I've been answering in Stack Overflow for quite a while. I focus on Matlab questions, so it could be that what I'm bringing up here is specific to those questions. But I have a feeling that it's something quite general.

I have observed that when I post a good answer and it is accepted just a few minutes later, the question tends to get fewer upvotes than when an equally good answer is left unaccepted for some hours or even days.

My interpretation is that questions without an accepted answer attract more attention from potential answerers, which leads to more votes. (It is this interpretation which makes me think this is something quite general, and not a trick of the light caused by the specific questions I focus on).

I find this moderately annoying. I can perfectly live with it, but I thought I'd bring it up here.

So, my questions:

  1. Have you also experienced this behaviour (early acceptance reducing the number of upvotes)?
  2. If so, do you think we should do something to try to diminish it? Or am I viewing it from a wrong perspective and we shouldn't worry about it?
  3. If you think something should be done about it: any ideas?

EDIT: After the comments, now I think the behaviour I observe applies mainly to specific questions. By "specific" I mean questions that are not likely to be seen by many people in the future. A question may be specific because of narrow focus of the matter beging asked; or because the tags or the programming language are not "popular"; or for some other reason.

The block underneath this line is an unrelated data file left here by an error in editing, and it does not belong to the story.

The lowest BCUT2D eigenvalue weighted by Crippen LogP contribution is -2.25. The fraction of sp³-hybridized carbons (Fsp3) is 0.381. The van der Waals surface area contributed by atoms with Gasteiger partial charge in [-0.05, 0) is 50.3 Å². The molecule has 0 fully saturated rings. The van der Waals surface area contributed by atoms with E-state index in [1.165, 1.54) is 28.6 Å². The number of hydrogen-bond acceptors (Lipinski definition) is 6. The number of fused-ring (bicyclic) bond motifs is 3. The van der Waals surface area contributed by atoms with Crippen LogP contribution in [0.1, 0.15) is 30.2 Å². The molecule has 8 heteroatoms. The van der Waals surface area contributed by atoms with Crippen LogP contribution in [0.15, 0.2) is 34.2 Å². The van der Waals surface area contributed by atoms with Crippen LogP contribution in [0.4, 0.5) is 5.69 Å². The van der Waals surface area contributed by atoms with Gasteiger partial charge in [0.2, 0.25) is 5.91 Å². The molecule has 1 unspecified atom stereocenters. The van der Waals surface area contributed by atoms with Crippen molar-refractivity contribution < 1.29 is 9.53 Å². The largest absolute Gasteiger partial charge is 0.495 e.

Answers to general questions (as opposed to specific questions) tend to have many "long-term" votes, as the question is visited over and over, and so initial votes are not much of an issue. But a highly specific question does not have that luxury, and then the votes received during the "unaccepted period" are significant.

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Just want to point out that the work-in-progress recommended tab has a "needs answer" subtab that only shows questions without upvoted or accepted answers. I've been using it a lot lately to find questions to answer, so of course if other people do the same in the future, then as soon as an answer becomes accepted, it will drop out of that list. –  Cupcake Jul 1 at 23:14
    
@Cupcake But if that tab shows only questions without upvoted or accepted answers, the first upvote for an unaccepted answer would remove the question from that list, or am I mistaken? –  Frank Schmitt Jul 2 at 13:24
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1. Yes. 2. Don't care. Therefore 3. not relevant. The voting system makes SE tick but a few too many or too few seems insignificant. –  pnuts Jul 2 at 13:49
    
@FrankSchmitt no, you are not mistaken, it would be removed from the list. I think I see where you're going with that... –  Cupcake Jul 2 at 17:13
    
1. yes. 1b. I notice accepted answers get votes as more people use it as reference...an answer of mine from 2 years ago received an upvote today. question 3 : does it really matter? I'm active in the SQL tagged question, which rarely gets 20+ views per question in a day and even rarer to see more than a +4 answer. The number of upvotes you get has as much to do with the tags you're involved in (and therefore the number of people who see it) than anything else. –  Twelfth Jul 2 at 23:10
    
@Twelfth The number of upvotes you get has as much to do with the tags you're involved in (and therefore the number of people who see it) than anything else. Sure. That's why, for tags such as SQL or Matlab, the possible "loss" of votes due to early acceptance becomes important –  Luis Mendo Jul 2 at 23:24